It may be just the pressure of being “on lockdown” (we humans tend to react adversely when we’re ordered to do something we don’t want to do!). Or it may be that this period of isolation is highlighting something in your relationship that needs to be faced or addressed fully. If you feel conflict and relationship stress is increasing, there are a number of things you can do to minimise the damage that conflict will do. Especially if children are involved. It is important to find the most peaceful and amicable way through.
When you’re feeling the frustration and anger rising, here are 5 things you can do immediately, so the situation doesn’t escalate.
1, STOP. JUST STOP.
Shouting manifests nothing other than more shouting. And that’s not your aim. If you want to be heard, validated, or understood, you will not achieve that when your partner is gearing up to be defensive.
Conflict arises when both parties choose to fight fire with fire.
Conflict arises when both parties feel that backing down is weak or an admittance of being wrong.
Conflict arises when both parties are looking for the win.
Conflict arises when you forgot to see your partner as an ally, and see them as an enemy.
That’s not a relationship – that’s war!
Take yourself away from the battlefield. Call time out. Move to a different space. Be sensible. No battle is entered into without a strategy, and you cannot be strategic and emotional at the same time.
2. AVOID TELLING YOUR PARTNER TO CALM DOWN
Telling someone to calm down usually works as a red rag to a bull. It can come across as patronising and instead of calming your partner down, you fuel more upset. Can you empathise with their position? Then do so. They are then more likely to calm down by themselves and explain the way they are feeling, thus avoiding conflict.
3. FOCUS ON ONE THING
In conflict, we tend to bring up all other hurts. Thus, a minor disagreement becomes a litany of past transgressions and hurts, rather than the matter in hand. If that is your arguing style, and it doesn’t get you the resolution you want, perhaps it is now time to learn a new way.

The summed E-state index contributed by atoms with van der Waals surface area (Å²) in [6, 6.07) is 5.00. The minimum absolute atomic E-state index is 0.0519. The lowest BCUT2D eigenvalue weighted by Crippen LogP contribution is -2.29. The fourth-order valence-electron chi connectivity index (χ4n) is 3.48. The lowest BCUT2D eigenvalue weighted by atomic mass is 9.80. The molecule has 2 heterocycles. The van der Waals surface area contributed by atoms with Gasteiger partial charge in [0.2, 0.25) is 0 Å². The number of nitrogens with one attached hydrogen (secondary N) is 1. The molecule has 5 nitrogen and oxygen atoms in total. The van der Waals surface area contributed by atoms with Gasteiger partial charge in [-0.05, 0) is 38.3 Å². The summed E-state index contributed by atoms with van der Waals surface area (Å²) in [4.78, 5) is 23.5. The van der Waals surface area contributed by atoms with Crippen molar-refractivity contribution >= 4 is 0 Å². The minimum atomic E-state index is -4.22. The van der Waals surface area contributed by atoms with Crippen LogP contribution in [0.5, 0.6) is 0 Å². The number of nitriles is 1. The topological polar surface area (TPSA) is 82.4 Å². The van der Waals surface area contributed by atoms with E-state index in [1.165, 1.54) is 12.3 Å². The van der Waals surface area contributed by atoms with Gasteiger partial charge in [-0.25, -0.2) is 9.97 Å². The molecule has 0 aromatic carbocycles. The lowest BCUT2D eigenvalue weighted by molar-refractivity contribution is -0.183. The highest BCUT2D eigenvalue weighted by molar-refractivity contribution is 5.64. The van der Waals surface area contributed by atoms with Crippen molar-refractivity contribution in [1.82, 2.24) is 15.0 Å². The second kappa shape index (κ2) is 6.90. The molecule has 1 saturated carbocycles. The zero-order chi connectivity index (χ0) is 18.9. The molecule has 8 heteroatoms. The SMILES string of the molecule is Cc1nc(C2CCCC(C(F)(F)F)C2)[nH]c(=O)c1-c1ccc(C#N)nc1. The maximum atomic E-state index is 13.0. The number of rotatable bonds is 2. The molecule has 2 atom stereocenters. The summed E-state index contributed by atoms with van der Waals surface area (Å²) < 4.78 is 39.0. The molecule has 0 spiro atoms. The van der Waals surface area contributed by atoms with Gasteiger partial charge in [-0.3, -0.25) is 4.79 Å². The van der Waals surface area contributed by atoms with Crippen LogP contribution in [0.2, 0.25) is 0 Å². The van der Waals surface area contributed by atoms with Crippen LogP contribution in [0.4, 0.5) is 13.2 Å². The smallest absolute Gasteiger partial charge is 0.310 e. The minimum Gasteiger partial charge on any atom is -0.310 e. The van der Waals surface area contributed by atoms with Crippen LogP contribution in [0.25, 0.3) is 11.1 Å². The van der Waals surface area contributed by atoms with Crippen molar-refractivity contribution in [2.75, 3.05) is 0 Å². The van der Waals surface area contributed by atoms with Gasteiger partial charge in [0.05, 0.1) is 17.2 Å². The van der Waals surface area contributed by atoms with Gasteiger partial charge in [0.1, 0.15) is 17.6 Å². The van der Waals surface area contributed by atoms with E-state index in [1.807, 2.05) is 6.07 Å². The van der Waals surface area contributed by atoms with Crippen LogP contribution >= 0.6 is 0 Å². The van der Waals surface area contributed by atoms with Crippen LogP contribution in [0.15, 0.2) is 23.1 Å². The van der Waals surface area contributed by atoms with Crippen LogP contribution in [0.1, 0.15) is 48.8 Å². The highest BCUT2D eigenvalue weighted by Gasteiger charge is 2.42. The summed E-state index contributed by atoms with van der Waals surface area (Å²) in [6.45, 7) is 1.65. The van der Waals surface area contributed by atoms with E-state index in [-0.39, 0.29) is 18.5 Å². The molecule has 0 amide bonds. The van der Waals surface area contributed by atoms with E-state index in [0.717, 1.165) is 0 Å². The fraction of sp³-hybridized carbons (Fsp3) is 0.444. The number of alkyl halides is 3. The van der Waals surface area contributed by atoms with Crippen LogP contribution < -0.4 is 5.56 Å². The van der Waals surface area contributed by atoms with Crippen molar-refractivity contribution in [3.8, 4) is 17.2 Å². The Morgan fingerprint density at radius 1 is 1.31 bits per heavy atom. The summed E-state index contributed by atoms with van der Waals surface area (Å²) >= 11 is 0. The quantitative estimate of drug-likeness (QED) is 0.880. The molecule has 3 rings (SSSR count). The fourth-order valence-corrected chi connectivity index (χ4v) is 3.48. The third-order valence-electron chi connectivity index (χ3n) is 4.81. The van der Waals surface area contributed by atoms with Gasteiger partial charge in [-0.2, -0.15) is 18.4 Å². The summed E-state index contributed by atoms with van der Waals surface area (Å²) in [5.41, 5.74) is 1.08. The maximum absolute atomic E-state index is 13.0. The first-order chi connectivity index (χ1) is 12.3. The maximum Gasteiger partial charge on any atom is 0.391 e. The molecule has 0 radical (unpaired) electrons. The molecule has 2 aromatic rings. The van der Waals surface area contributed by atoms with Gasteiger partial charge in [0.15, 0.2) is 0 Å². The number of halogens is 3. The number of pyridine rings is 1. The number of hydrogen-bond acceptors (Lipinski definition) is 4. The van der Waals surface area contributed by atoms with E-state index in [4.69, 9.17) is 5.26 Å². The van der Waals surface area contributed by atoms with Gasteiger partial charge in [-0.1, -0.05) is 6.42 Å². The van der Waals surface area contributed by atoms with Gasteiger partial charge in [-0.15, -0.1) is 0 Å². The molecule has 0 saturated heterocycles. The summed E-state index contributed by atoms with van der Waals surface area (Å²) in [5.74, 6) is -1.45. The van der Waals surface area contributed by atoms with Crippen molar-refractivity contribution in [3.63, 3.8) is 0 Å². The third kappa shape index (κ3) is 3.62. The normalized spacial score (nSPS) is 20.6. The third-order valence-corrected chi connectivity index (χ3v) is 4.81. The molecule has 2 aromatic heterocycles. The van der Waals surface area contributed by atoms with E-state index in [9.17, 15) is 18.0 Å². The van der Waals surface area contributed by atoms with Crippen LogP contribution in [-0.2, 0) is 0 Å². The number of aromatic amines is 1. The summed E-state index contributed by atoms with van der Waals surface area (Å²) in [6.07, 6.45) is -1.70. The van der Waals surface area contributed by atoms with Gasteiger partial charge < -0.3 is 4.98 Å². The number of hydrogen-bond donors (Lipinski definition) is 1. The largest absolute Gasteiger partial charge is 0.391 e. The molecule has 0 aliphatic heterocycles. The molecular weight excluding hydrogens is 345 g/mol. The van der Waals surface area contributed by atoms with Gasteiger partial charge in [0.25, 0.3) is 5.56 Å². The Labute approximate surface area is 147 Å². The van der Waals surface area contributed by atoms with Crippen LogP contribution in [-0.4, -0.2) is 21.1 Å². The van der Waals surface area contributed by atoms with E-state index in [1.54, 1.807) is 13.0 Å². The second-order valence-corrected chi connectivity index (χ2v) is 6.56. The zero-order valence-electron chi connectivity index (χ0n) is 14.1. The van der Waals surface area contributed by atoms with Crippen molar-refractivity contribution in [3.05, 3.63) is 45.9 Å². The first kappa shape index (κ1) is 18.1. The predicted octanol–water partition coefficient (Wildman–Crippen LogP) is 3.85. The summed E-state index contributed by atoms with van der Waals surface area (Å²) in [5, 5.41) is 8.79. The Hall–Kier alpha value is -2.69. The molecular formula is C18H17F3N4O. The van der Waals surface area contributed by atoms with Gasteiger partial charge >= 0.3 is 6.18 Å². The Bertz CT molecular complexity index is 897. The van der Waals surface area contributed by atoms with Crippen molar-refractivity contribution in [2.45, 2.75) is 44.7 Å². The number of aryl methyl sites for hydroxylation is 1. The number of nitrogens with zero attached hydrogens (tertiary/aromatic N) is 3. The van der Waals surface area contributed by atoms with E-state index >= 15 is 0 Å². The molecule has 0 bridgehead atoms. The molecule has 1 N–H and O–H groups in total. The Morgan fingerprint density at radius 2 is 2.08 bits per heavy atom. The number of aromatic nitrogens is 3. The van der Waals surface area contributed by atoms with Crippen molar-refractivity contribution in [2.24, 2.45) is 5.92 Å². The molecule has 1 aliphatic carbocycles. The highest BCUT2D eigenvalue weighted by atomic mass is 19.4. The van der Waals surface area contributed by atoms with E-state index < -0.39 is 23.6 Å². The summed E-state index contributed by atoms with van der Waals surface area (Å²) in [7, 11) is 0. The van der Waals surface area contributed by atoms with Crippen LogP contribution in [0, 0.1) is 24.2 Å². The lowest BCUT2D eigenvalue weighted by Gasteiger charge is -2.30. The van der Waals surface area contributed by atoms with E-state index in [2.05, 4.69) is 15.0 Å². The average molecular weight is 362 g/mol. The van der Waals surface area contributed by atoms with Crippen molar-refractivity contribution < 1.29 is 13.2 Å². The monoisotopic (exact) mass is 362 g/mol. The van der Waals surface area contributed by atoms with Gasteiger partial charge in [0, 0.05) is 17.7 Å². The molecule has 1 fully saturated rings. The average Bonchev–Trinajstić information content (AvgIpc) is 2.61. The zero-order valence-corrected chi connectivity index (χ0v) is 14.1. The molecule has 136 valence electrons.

You can learn to master your own emotions. Disagreements and frustrations are natural in relationships and do not have to turn into major conflict. You can become either the victim of, or the victor over your emotions, because only you are responsible for the way you feel. You decide.
4. REMEMBER TO BREATHE
Nearly all self-help books, gurus and programmes teach you the power of breath work. Why? Because it works. By mastering your breathing, you master your emotions. Your state of mind affects your breath and your breathing affects your state of mind. By mastering your breathing, you can master your emotions and by mastering your emotions you can choose not to play a negative part in any conflict.
In effect, you take responsibility for you.
5. WHAT ARE YOU ARGUING FOR?
That’s the question to ask yourself. In the midst of your back-and-forth, ask yourself, “What am I actually arguing for?” The chances are, you’re having the same old argument, just in a different way. What is the purpose? Are you arguing to make a point? Are you arguing to make the relationship stronger? Are you arguing because you don’t think your partner will ever get too fed up and leave as they know what you’re like, so it’s OK? Or are you arguing so that your partner will get fed up and leave?
What are you actually arguing for?
The answer to that question will determine the next move you make. And avoid further conflict.